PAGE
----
For the first time in the winery’s history, it is unveiling its new Penfolds Collection of fine wines at a spectacular gala event in Shanghai.
The launch is designed to mark the release of the new vintage release of Penfolds Grange, the 2011. And the new release of Penfolds Grange - Australia's most famous red wine – is usually greeted with great expectations.
This year the excitement surrounding Grange was more muted than usual given that year was the vintage from hell in South Australia.
There was even some conjecture that Penfolds would not release a Grange in 2011, ending an unbroken run dating back to 1951.
The ability to blend fruit from a number of regions meant Penfolds chief winemaker Peter Gago and his team was able to produce a very creditable Grange even in the most challenging of years.
“The fact we are able to source fruit from several different regions helped us significantly,” said Gago.
The new Grange is, for only the sixth time, comprised of 100 per cent shiraz. The blend usually contains a small percentage of cabernet sauvignon. And this year the overall production of Grange is half what it is in normal years (around 4,500 cases), making it attractive to collectors.
“Is this one of the best Granges ever? No,” Gago said honestly. “Is this one of the finest reds from the South Australian 2011 vintage? Yes.”
The good news for wine lovers is that the new Grange is released alongside some absolute crackers among the new Penfolds Collection releases, including some for a fraction of the $785 a bottle that Grange now commands.
Among the stand-outs for me are two whites; the oaky, characterful 2014 Reserve Bin A Chardonnay ($100) and beautifully poised 2013 Yattarna Chardonnay (made almost entirely of Tasmanian fruit and $150).
Other stars include the beguiling Bin 28 2013 Kalimna Shiraz, a steal at $40, a long and spicy Bin 150 2013 Marananga Shiraz ($80) and a gorgeous Magill Estate 2013 Shiraz ($135), a wine that combines intensity and restraint. But for me the 2012 St Henri ($100 steals the show).
Here is my take on what I considered the star new-release wines from notes taken at a tasting at Magill Estate on August 28. I have given points to the wines that were my favourites.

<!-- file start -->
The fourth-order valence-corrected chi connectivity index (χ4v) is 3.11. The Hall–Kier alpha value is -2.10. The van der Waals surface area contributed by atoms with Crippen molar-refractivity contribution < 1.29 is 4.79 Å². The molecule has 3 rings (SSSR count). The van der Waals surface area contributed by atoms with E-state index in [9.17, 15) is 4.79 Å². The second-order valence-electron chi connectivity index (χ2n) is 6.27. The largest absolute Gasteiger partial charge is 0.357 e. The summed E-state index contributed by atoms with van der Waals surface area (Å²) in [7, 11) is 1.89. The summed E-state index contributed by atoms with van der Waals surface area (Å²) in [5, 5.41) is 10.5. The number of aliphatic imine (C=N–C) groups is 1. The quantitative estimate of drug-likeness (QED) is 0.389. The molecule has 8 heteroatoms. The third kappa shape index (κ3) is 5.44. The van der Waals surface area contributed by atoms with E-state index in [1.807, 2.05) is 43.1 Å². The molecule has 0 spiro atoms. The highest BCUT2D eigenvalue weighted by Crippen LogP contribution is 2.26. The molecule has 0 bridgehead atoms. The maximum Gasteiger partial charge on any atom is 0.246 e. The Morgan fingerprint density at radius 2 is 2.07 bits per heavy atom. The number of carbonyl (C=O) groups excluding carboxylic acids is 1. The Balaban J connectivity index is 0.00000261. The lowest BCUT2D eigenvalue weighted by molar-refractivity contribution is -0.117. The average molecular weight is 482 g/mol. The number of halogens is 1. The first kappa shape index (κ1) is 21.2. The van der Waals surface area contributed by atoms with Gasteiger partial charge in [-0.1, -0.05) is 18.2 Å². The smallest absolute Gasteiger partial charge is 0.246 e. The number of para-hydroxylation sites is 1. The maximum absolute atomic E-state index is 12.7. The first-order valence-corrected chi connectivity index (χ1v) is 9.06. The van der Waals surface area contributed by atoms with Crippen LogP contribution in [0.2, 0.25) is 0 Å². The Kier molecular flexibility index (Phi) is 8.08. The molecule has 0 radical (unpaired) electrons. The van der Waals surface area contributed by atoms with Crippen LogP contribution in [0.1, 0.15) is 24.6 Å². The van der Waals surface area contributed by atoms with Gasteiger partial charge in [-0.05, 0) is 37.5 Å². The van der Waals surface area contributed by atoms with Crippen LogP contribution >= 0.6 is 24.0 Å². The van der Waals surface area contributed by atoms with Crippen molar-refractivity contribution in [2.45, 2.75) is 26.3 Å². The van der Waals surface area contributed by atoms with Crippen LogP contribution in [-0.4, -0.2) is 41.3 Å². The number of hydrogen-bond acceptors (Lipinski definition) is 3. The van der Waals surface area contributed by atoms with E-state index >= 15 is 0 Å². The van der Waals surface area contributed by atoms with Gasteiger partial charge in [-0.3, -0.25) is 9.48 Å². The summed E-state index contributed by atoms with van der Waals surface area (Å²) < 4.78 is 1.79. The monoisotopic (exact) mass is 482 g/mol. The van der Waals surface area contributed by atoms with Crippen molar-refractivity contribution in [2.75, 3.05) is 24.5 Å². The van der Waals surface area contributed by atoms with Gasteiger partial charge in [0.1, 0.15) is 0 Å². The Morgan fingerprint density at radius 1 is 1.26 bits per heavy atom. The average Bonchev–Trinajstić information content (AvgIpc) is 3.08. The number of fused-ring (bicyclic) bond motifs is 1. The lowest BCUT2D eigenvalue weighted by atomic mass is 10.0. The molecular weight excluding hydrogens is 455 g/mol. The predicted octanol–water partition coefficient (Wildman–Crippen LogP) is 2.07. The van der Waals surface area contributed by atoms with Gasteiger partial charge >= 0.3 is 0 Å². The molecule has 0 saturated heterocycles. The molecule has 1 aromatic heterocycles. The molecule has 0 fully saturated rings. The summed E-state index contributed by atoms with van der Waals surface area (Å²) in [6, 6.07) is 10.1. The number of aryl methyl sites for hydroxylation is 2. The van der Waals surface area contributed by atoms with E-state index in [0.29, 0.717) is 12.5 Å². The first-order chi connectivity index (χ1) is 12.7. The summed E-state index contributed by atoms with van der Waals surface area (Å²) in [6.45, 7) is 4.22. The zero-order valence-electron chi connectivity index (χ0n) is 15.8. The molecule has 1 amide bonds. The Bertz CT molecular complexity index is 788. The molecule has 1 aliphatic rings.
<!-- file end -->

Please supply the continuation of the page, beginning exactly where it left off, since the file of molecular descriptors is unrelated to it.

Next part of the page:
Penfolds 2015 Bin 51 Eden Valley Riesling: fresh, intense and complex with herbal hints. $30.
Penfolds 2014 Bin 211 Tumbarumba Chardonnay: classic, elegant cool-climate chardonnay. 94 points. $40.
Penfolds 2014 Reserve Bin Adelaide Hills Chardonnay: a bigger, oakier style for traditionalists. 95 points. $100.
Penfolds 2013 Yattarna Chardonnay: Beautifully balanced with citrus and stone fruit characters and mineral intensity. 96 points. $150.
Penfolds 2014 Bin 23 Adelaide Hills Pinot Noir: Deliciously forward with bright red and black fruits.$40.
Penfolds 2013 Bin 2 Shiraz Mataro: Dark, inky and savoury with black olive notes. $30.
Penfolds 2013 Bin 28 Kalimna Shiraz: A beguiling combination of dark fruit and mushroomy/undergrowth characters. A major bargain. 95.5 points. $40.
Penfolds 2013 Bin 150 Marananga Shiraz: Medium bodied; lovely balance with pepper and spice. 95 points. $80.
Penfolds 2013 Bin 407 Cabernet Sauvignon: Composed, with a palate like liquid dark chocolate ganache. $80.
Penfolds St Henri 2012 Shiraz: The star of the show. Fruit-forward, vital and exciting wine. 97.5 points. $100.
Penfolds Magill Estate 2013 Shiraz: A wine of intensity and restraint with gorgeous fruit. 96 points. $130.
Penfolds 2013 Bin 707 Cabernet Sauvignon: Formidable length and drive. Drinking beautifully when young. 96 points. $500.
Penfolds 2011 Grange: English country garden and spice factory on the nose; leading to date/plum pudding with black olive savouriness. 93 points. $785.